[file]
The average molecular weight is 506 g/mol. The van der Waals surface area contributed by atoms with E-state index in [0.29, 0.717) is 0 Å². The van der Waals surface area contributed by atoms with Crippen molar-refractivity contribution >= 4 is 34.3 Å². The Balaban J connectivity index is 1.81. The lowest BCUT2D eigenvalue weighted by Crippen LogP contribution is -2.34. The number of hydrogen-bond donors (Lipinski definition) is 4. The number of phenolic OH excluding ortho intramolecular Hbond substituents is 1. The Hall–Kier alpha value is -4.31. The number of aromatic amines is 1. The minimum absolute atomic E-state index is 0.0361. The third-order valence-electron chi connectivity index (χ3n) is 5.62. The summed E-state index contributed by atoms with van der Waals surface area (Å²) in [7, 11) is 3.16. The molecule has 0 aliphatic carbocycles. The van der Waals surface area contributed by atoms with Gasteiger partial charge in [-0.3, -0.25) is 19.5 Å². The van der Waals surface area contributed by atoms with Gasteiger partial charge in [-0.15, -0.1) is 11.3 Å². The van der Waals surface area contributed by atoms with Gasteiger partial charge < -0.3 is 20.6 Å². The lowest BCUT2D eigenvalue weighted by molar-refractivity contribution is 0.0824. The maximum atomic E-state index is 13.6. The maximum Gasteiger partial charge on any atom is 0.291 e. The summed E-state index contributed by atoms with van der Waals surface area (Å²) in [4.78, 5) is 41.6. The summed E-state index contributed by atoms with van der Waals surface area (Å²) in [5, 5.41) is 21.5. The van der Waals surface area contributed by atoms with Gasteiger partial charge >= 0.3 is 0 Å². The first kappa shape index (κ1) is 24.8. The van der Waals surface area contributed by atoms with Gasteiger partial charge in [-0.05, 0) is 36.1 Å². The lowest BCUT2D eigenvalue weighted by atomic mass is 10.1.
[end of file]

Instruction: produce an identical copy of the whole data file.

The average molecular weight is 506 g/mol. The van der Waals surface area contributed by atoms with E-state index in [0.29, 0.717) is 0 Å². The van der Waals surface area contributed by atoms with Crippen molar-refractivity contribution >= 4 is 34.3 Å². The Balaban J connectivity index is 1.81. The lowest BCUT2D eigenvalue weighted by Crippen LogP contribution is -2.34. The number of hydrogen-bond donors (Lipinski definition) is 4. The number of phenolic OH excluding ortho intramolecular Hbond substituents is 1. The Hall–Kier alpha value is -4.31. The number of aromatic amines is 1. The minimum absolute atomic E-state index is 0.0361. The third-order valence-electron chi connectivity index (χ3n) is 5.62. The summed E-state index contributed by atoms with van der Waals surface area (Å²) in [7, 11) is 3.16. The molecule has 0 aliphatic carbocycles. The van der Waals surface area contributed by atoms with Gasteiger partial charge in [-0.3, -0.25) is 19.5 Å². The van der Waals surface area contributed by atoms with Gasteiger partial charge in [-0.15, -0.1) is 11.3 Å². The van der Waals surface area contributed by atoms with Gasteiger partial charge < -0.3 is 20.6 Å². The lowest BCUT2D eigenvalue weighted by molar-refractivity contribution is 0.0824. The maximum atomic E-state index is 13.6. The maximum Gasteiger partial charge on any atom is 0.291 e. The summed E-state index contributed by atoms with van der Waals surface area (Å²) in [4.78, 5) is 41.6. The summed E-state index contributed by atoms with van der Waals surface area (Å²) in [5, 5.41) is 21.5. The van der Waals surface area contributed by atoms with Gasteiger partial charge >= 0.3 is 0 Å². The first kappa shape index (κ1) is 24.8. The van der Waals surface area contributed by atoms with Gasteiger partial charge in [-0.05, 0) is 36.1 Å². The lowest BCUT2D eigenvalue weighted by atomic mass is 10.1.